Tuesday, June 12, 2007

The dawn of heaven breaks

Just wanted to recommend a little book I worked on this year for Evangelical Press called The dawn of heaven breaks: Anticipating eternity by Sharon James (ISBN 9780852346419). It is a wonderful anthology of hymns, Bible verses and other writings on the theme of heaven. It is a great thing to give a believer, old or young, going through an illness, bereavement, struggles or even facing death.

I'll give you a little taste here from page 4-5 from Richard Baxter:

The Saints’ Everlasting Rest

How often do you think about heaven? One of the greatest pastors in church history, Richard Baxter (1615-1691) urged all Christians to set aside time each day to meditate on heaven. His first book was published in 1650, entitled The Saints’ Everlasting Rest. In it, he urged his readers to get alone, and think, and read, and pray:

Go away into a private place, at a convenient time, and put aside other distractions. Look up towards heaven. Remember that your everlasting rest is there. Meditate on its wonder and reality. Rise from sense to faith, by comparing heavenly with earthly joys, until you are transformed from a forgetful sinner, and a lover of the world, to an ardent lover of God. Meditate on heaven until you are changed from a fearful coward to a resolved Christian. Meditate until your unfruitful sadness is turned to joy. Meditate until your heart is weaned away from earth to heaven, until you are taken up with the delight of walking with God.

You will be as one who stands on the top of a high mountain looking down on the world below: fields, woods, cities and towns will seem like little spots. In fact that is how insignificant all earthly things will now appear! The most powerful rulers will seem as grasshoppers; the busy, contentious, covetous world, will be like a heap of ants. You will not fear the threats of men. You will not be attracted by the honours of the world. Temptations will lose their strong appeal. Afflictions will seem less grievous. Every mercy will be more greatly appreciated. And, by God’s grace, it is for you to choose whether you live this blessed life or not!

~ Richard Baxter ~

Friday, June 08, 2007

Helpful blog...

Check out David Robinson's very helpful look at Psalm 88. If you, or someone you know, suffers from depression, he has some good words to share.

Sunday, June 03, 2007

Thomas Watson on Romans 8:28

I acquired a little book recently called A divine cordial by Thomas Watson (more recently published in the Banner of Truth Puritan paperback series as All things for good). I had read little of Watson prior to this but what a treasure this book is. Perhaps it is just that God provides just what we need at the time when we are able to receive it, I don't know. Anyhow, this book has been just a real encouragement.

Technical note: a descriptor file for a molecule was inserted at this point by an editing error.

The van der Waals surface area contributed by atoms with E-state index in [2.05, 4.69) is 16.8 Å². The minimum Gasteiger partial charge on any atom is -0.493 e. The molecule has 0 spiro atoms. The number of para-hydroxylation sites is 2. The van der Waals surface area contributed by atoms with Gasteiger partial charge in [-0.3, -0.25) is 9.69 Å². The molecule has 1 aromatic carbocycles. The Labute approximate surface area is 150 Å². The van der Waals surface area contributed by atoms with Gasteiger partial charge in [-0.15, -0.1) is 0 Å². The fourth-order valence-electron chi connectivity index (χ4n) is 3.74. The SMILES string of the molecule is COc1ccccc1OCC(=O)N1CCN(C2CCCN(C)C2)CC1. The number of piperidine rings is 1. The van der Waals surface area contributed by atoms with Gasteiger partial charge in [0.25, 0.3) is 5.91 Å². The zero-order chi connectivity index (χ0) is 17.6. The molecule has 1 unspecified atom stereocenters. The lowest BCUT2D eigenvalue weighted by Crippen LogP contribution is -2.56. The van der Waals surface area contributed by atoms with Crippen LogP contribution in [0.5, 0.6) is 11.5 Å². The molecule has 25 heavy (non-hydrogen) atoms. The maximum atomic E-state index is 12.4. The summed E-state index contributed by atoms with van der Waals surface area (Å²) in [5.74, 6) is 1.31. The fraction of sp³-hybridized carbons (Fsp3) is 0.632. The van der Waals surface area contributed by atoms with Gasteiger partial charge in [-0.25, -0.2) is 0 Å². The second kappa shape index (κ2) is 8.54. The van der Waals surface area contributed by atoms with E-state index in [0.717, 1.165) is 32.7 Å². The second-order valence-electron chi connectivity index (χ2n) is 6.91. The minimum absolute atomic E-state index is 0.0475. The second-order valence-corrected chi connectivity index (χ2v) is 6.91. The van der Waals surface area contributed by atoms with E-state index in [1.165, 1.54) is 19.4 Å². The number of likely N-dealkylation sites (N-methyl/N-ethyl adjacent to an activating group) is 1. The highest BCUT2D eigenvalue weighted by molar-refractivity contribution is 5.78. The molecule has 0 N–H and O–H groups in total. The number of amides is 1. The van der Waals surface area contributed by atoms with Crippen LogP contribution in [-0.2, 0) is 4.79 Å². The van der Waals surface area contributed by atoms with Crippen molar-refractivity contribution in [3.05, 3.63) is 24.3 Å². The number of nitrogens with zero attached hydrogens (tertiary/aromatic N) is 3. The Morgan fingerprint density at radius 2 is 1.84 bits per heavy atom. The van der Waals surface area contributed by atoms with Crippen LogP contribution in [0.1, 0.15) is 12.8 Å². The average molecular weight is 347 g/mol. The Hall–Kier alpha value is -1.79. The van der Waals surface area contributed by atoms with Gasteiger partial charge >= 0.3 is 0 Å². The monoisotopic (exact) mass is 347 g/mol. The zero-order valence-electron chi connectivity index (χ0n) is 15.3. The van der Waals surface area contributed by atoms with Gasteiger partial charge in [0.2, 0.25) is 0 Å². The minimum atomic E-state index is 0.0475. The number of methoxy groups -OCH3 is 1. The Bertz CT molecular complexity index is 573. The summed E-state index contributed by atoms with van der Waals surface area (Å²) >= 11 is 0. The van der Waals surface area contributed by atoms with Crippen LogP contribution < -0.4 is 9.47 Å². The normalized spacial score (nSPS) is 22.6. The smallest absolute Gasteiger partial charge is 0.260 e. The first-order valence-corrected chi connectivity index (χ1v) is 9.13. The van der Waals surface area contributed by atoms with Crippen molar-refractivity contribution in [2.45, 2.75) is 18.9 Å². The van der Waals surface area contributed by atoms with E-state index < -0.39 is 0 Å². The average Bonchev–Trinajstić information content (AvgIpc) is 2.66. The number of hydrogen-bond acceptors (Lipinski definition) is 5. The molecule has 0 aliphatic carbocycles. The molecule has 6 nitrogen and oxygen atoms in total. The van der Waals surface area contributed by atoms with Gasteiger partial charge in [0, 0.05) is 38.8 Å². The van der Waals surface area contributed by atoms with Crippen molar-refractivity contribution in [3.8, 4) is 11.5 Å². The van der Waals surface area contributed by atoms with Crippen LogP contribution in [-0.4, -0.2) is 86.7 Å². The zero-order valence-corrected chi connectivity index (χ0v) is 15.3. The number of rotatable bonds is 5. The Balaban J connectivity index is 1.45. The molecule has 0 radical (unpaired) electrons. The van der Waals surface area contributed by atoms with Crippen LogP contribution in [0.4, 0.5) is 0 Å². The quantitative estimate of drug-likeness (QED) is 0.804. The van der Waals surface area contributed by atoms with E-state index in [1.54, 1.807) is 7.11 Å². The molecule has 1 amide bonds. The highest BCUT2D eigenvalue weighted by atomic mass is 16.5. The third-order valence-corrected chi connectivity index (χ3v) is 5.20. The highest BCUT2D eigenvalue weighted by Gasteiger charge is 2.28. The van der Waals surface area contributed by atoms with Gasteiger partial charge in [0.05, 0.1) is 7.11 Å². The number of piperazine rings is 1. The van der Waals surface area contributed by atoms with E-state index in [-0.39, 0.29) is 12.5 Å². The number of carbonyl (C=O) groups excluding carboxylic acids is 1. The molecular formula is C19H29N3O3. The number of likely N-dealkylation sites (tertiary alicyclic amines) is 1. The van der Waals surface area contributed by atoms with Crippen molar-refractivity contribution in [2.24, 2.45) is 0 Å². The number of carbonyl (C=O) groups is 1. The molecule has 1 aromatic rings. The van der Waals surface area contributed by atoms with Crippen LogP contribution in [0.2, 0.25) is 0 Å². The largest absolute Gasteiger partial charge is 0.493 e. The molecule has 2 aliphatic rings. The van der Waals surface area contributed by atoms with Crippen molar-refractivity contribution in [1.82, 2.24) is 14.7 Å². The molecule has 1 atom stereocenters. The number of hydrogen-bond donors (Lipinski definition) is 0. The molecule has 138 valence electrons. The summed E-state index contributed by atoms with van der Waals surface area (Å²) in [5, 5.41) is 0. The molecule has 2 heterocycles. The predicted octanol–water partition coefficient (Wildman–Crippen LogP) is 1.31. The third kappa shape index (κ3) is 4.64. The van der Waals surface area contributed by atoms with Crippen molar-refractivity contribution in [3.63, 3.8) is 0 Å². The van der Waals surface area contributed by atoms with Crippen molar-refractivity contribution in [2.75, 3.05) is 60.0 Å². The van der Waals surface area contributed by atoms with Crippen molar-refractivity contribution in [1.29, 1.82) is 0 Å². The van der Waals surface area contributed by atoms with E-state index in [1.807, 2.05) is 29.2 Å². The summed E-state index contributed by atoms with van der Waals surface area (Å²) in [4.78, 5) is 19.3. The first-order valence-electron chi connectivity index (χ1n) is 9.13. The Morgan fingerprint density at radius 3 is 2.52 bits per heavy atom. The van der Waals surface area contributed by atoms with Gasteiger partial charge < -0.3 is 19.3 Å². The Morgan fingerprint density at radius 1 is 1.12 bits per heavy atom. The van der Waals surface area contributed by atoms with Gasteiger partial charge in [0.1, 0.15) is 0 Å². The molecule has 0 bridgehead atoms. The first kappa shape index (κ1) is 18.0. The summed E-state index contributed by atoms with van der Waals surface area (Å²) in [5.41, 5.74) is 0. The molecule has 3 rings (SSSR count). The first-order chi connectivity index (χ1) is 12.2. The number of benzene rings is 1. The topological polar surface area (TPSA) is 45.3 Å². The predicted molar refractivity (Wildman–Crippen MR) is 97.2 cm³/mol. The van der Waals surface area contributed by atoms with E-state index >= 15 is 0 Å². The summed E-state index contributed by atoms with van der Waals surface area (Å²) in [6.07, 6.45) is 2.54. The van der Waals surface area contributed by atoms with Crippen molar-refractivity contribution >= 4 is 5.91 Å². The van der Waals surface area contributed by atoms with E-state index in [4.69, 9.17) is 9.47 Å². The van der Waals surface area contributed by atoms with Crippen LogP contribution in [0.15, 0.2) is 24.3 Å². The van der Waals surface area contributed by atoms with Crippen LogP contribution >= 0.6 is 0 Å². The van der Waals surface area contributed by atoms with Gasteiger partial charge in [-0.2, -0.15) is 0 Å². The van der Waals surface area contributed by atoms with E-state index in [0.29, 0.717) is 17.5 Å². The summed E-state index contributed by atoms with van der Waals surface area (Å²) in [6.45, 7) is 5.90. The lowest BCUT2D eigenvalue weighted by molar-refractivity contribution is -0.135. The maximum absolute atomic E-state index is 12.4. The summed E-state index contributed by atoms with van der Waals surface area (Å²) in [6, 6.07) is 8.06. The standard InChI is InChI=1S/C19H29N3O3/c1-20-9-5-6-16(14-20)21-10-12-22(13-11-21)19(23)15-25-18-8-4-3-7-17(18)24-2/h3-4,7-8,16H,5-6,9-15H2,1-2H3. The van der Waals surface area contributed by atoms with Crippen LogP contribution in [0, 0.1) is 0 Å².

It is written in a very Puritan style, with many points and divisions, in places more like a sermon outline it seems, but what deep truths I have found, seemingly in every paragraph. Full of pith and depth, Watson explores and mines Romans 8:28 like someone seeking to glean every last nugget out of a gold deposit.

Here are a few points from Chapter One on how the best things work for good to the godly:

• God's power works for good in supporting us in trouble. Underneath are the everlasting arms (Deut. 33:27). What upheld Daniel in the lion's den? Jonah in the whale's belly? The three Hebrews in the furnace? Only the power of God. Is it not strange to see a bruised reed grow and flourish? How is a weak Christian able, not only to endure affliction, but to rejoice in it? He is upheld by the arms of the Almighty. My strength is made perfect in weakness (2 Cor. 12:9).

• The goodness of God works for good to the godly. God's goodness is a means to make us good. The goodness of God leadeth to repentance (Rom. 2:4). The goodness of God is a spiritual sunbeam to melt the heart into tears. Oh, says the soul, has God been so good to me? ...

• The promises are notes of God's hand; is it not good to have security? ... They are called precious promises (1 Peter 1:4). They are as cordials to the soul that is ready to faint...
... Are we in great trouble? There is a promise that works for our good, I will be with him in trouble (Ps. 91:15). God does not bring His people into troubles, and leave them there. He will stand by them; He will hold their heads and hearts when they are fainting. And there is another promise, He is their strength in the time of trouble (Ps. 37:39). "Oh," says the soul, "I shall faint in the day of trial." But God will be the strength of our hearts; He will join His forces with us. Either He will make His hand lighter, or our faith stronger.